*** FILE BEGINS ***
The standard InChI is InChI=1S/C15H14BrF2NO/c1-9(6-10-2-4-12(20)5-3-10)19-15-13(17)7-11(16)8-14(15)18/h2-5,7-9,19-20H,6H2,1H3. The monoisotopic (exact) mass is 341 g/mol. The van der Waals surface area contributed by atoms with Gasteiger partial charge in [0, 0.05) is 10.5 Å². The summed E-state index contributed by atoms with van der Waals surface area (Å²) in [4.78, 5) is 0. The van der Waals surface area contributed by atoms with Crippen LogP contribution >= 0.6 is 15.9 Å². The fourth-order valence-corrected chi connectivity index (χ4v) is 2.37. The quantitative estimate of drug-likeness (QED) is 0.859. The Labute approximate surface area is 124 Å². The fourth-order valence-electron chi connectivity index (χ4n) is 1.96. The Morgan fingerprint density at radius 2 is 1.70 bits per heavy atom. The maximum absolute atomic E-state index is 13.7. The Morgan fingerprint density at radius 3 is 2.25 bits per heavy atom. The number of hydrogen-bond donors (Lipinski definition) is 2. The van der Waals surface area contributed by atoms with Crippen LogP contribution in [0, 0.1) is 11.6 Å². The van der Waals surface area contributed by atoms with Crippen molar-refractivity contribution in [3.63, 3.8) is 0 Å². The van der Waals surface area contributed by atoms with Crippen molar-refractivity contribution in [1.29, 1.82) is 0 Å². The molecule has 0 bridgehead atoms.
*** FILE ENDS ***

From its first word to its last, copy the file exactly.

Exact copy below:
The standard InChI is InChI=1S/C15H14BrF2NO/c1-9(6-10-2-4-12(20)5-3-10)19-15-13(17)7-11(16)8-14(15)18/h2-5,7-9,19-20H,6H2,1H3. The monoisotopic (exact) mass is 341 g/mol. The van der Waals surface area contributed by atoms with Gasteiger partial charge in [0, 0.05) is 10.5 Å². The summed E-state index contributed by atoms with van der Waals surface area (Å²) in [4.78, 5) is 0. The van der Waals surface area contributed by atoms with Crippen LogP contribution >= 0.6 is 15.9 Å². The fourth-order valence-corrected chi connectivity index (χ4v) is 2.37. The quantitative estimate of drug-likeness (QED) is 0.859. The Labute approximate surface area is 124 Å². The fourth-order valence-electron chi connectivity index (χ4n) is 1.96. The Morgan fingerprint density at radius 2 is 1.70 bits per heavy atom. The maximum absolute atomic E-state index is 13.7. The Morgan fingerprint density at radius 3 is 2.25 bits per heavy atom. The number of hydrogen-bond donors (Lipinski definition) is 2. The van der Waals surface area contributed by atoms with Crippen LogP contribution in [0, 0.1) is 11.6 Å². The van der Waals surface area contributed by atoms with Crippen molar-refractivity contribution in [3.63, 3.8) is 0 Å². The van der Waals surface area contributed by atoms with Crippen molar-refractivity contribution in [1.29, 1.82) is 0 Å². The molecule has 0 bridgehead atoms.